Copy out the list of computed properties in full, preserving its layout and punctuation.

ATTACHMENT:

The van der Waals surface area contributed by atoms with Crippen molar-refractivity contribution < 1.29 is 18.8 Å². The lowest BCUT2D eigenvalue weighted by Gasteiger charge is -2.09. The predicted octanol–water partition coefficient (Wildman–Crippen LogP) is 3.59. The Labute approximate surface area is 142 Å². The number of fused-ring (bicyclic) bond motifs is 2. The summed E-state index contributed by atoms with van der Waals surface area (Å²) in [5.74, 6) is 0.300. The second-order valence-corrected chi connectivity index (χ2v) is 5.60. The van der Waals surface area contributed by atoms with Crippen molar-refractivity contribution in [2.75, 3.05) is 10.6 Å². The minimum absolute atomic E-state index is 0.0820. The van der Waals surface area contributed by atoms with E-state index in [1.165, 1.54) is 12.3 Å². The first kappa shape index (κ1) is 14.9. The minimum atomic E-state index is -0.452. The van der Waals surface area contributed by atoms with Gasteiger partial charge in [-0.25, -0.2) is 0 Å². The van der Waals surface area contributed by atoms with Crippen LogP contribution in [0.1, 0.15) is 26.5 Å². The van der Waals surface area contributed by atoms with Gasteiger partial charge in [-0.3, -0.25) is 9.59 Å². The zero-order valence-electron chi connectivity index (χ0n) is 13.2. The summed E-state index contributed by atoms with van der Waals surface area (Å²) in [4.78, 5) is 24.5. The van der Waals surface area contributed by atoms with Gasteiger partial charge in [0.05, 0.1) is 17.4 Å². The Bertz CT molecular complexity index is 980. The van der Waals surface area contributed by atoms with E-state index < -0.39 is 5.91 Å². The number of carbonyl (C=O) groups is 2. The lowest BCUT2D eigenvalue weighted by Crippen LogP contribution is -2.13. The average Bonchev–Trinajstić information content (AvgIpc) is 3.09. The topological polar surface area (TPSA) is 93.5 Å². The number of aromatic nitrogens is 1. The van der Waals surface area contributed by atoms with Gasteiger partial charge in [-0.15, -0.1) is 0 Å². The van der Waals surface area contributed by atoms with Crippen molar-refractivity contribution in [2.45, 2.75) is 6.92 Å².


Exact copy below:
The van der Waals surface area contributed by atoms with Crippen molar-refractivity contribution < 1.29 is 18.8 Å². The lowest BCUT2D eigenvalue weighted by Gasteiger charge is -2.09. The predicted octanol–water partition coefficient (Wildman–Crippen LogP) is 3.59. The Labute approximate surface area is 142 Å². The number of fused-ring (bicyclic) bond motifs is 2. The summed E-state index contributed by atoms with van der Waals surface area (Å²) in [5.74, 6) is 0.300. The second-order valence-corrected chi connectivity index (χ2v) is 5.60. The van der Waals surface area contributed by atoms with Crippen molar-refractivity contribution in [2.75, 3.05) is 10.6 Å². The minimum absolute atomic E-state index is 0.0820. The van der Waals surface area contributed by atoms with E-state index in [1.165, 1.54) is 12.3 Å². The first kappa shape index (κ1) is 14.9. The minimum atomic E-state index is -0.452. The van der Waals surface area contributed by atoms with Gasteiger partial charge in [-0.25, -0.2) is 0 Å². The van der Waals surface area contributed by atoms with Crippen LogP contribution in [0.1, 0.15) is 26.5 Å². The van der Waals surface area contributed by atoms with Gasteiger partial charge in [-0.3, -0.25) is 9.59 Å². The zero-order valence-electron chi connectivity index (χ0n) is 13.2. The summed E-state index contributed by atoms with van der Waals surface area (Å²) in [4.78, 5) is 24.5. The van der Waals surface area contributed by atoms with Gasteiger partial charge in [0.05, 0.1) is 17.4 Å². The Bertz CT molecular complexity index is 980. The van der Waals surface area contributed by atoms with E-state index < -0.39 is 5.91 Å². The number of carbonyl (C=O) groups is 2. The lowest BCUT2D eigenvalue weighted by Crippen LogP contribution is -2.13. The average Bonchev–Trinajstić information content (AvgIpc) is 3.09. The topological polar surface area (TPSA) is 93.5 Å². The number of aromatic nitrogens is 1. The van der Waals surface area contributed by atoms with Gasteiger partial charge in [-0.15, -0.1) is 0 Å². The van der Waals surface area contributed by atoms with Crippen molar-refractivity contribution in [2.45, 2.75) is 6.92 Å².